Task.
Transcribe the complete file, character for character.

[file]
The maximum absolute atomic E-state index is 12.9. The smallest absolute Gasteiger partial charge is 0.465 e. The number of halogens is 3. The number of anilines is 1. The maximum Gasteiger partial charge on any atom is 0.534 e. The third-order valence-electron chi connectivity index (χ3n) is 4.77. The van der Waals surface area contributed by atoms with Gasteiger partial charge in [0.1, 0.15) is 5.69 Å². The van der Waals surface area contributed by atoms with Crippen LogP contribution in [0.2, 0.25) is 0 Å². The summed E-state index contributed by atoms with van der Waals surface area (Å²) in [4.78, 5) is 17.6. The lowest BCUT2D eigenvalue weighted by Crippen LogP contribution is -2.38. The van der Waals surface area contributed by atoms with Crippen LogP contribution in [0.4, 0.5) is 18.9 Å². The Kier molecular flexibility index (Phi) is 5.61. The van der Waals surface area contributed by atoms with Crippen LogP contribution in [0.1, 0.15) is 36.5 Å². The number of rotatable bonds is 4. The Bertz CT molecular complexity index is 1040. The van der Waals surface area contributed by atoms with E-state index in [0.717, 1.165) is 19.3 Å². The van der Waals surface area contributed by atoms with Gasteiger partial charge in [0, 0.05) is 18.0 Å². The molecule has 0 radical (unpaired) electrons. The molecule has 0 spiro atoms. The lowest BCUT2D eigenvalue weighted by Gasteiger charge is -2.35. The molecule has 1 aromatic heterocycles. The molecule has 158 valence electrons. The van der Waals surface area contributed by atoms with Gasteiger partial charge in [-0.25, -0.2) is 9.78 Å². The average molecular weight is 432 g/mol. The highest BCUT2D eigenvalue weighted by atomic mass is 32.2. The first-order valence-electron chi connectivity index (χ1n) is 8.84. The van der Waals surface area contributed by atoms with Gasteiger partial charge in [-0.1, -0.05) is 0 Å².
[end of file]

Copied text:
The maximum absolute atomic E-state index is 12.9. The smallest absolute Gasteiger partial charge is 0.465 e. The number of halogens is 3. The number of anilines is 1. The maximum Gasteiger partial charge on any atom is 0.534 e. The third-order valence-electron chi connectivity index (χ3n) is 4.77. The van der Waals surface area contributed by atoms with Gasteiger partial charge in [0.1, 0.15) is 5.69 Å². The van der Waals surface area contributed by atoms with Crippen LogP contribution in [0.2, 0.25) is 0 Å². The summed E-state index contributed by atoms with van der Waals surface area (Å²) in [4.78, 5) is 17.6. The lowest BCUT2D eigenvalue weighted by Crippen LogP contribution is -2.38. The van der Waals surface area contributed by atoms with Crippen LogP contribution in [0.4, 0.5) is 18.9 Å². The Kier molecular flexibility index (Phi) is 5.61. The van der Waals surface area contributed by atoms with Crippen LogP contribution in [0.1, 0.15) is 36.5 Å². The number of rotatable bonds is 4. The Bertz CT molecular complexity index is 1040. The van der Waals surface area contributed by atoms with E-state index in [0.717, 1.165) is 19.3 Å². The van der Waals surface area contributed by atoms with Gasteiger partial charge in [0, 0.05) is 18.0 Å². The molecule has 0 radical (unpaired) electrons. The molecule has 0 spiro atoms. The lowest BCUT2D eigenvalue weighted by Gasteiger charge is -2.35. The molecule has 1 aromatic heterocycles. The molecule has 158 valence electrons. The van der Waals surface area contributed by atoms with Gasteiger partial charge in [-0.25, -0.2) is 9.78 Å². The average molecular weight is 432 g/mol. The highest BCUT2D eigenvalue weighted by atomic mass is 32.2. The first-order valence-electron chi connectivity index (χ1n) is 8.84. The van der Waals surface area contributed by atoms with Gasteiger partial charge in [-0.1, -0.05) is 0 Å².